The Acquisitive Chuckle
Well, folks, it’s that magical time when you’ve just received a bunch of books in the mail and are hopping around the room for joy. And so I thought to myself—why not show off my acquisitions? Granted, there’s no ultra-rare-holy-hell-am-I-ever-jealous edition among these books, but nonetheless I am rather proud of the newest additions to a region of my room called Mount To-Be-Read. It will soon require its own tectonic plate…
Next are two Crippen & Landru volumes, The Columbo Collection by William Link and Carpenter and Quincannon: Professional Detective Services.
The next two titles are by Anthony Boucher, and although The Compleat Boucher contains the author’s sci-fi/fantasy output, the second book is The Case of the Baker Street Irregulars, which I have coveted for a long time. And it’s in one of the highly attractive Gregg Press editions—although it’s a former library copy, so it is marked…
And now for a detour to France! I got two novels by author Stanislas-André Steeman (who will soon be getting his own page on this blog): L’Assassin habite au 21 (The Murderer Lives at No. 21) and Quai des Orfèvres (Quay of the Goldsmiths). The third book is by Pierre Boileau, half of the Boileau-Narcejac writing team, and it is supposedly a classic in the locked room genre: Six crimes sans assassin (literally Six Crimes without a Murderer, though it was translated under a different title).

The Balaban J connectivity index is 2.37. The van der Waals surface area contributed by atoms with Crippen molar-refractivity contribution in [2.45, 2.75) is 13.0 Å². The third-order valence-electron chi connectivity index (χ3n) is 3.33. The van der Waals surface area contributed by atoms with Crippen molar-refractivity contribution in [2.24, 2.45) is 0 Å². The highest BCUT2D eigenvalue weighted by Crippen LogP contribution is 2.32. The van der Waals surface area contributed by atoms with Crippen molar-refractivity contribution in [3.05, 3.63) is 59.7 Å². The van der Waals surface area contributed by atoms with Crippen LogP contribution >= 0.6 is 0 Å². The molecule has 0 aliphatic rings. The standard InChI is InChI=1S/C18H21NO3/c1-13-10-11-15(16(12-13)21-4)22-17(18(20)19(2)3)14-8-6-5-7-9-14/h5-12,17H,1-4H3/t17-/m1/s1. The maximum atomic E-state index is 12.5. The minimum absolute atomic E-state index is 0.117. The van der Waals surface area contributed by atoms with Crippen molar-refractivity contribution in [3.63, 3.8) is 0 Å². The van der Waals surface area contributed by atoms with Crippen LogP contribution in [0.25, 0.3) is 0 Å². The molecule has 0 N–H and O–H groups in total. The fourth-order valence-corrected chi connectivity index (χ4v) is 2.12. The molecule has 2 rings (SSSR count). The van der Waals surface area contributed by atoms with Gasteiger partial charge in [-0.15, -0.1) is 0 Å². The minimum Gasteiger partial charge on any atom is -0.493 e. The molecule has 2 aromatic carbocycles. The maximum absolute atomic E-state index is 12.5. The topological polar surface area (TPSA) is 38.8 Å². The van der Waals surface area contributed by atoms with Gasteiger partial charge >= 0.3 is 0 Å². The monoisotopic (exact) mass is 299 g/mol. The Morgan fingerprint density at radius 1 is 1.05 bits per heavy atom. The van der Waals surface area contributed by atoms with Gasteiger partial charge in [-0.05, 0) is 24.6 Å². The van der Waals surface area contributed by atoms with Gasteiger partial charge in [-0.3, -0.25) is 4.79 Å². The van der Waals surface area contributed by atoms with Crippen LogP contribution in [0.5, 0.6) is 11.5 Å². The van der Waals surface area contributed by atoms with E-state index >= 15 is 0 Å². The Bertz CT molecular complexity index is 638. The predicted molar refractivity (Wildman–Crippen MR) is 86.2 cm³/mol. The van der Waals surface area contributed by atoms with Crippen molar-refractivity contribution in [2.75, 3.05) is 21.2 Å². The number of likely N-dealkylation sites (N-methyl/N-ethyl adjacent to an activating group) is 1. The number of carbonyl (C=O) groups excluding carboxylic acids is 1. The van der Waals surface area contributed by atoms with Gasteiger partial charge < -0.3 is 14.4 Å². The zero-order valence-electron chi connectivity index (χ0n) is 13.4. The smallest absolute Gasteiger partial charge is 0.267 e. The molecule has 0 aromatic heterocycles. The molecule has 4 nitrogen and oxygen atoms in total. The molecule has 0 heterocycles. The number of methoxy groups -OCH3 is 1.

And now we come to the last great expedition. All the books from this point on were purchased from Barry Ergang. You can find all his books for sale here. (The link is also in my sidebar.) Barry is a wonderful fellow and a very honest one. His book descriptions are bang-on accurate. If he says it’s in good condition, it’s in good condition. He ships items very quickly and he doesn’t inflate shipping costs. I paid for what I got and I couldn’t be happier. The packaging was also excellent; the books arrived in excellent condition and were suitably protected from any sort of damage.
The books pictured above are by one Harold Q. Masur, who apparently married traditional plotting with a hardboiled style. I’ve yet to read one of his books but am highly intrigued.
Patrick Quentin has appeared on the blog before, and these two books seem quite interesting. I was particularly interested in Black Widow because I have a DVD of the film adaptation that I wanted to watch… but I wanted to read the book first! The other book is The Case of the Green-Eyed Monster.
The four books pictured above came highly recommended. Joe Gores’ Hammett, which was turned into a movie, was one I was especially interested in. I also loved the plot idea of Ross Thomas’ The Eight Dwarf. Raoul Whitfield’s Green Ice and Paul Cain’s Seven Slayers were praised in such glowing terms that I simply could not resist.
Now let’s return to some traditional plotting. On the left we have a John Rhode novel, The Claverton Affair. On the right we have Death on Deadline, a Nero Wolfe novel written by Robert Goldsborough. I have almost all the Wolfe books, including the Goldsboroughs, and this was one of the few gaps in that collection.
Finally, Donald Hamilton’s The Ambushers is a book I decided to roll the dice on. I am unfamiliar with the author and the series character of Matt Helm, and it seemed as good a place as any to start!
Any thoughts and recommendations are most welcome!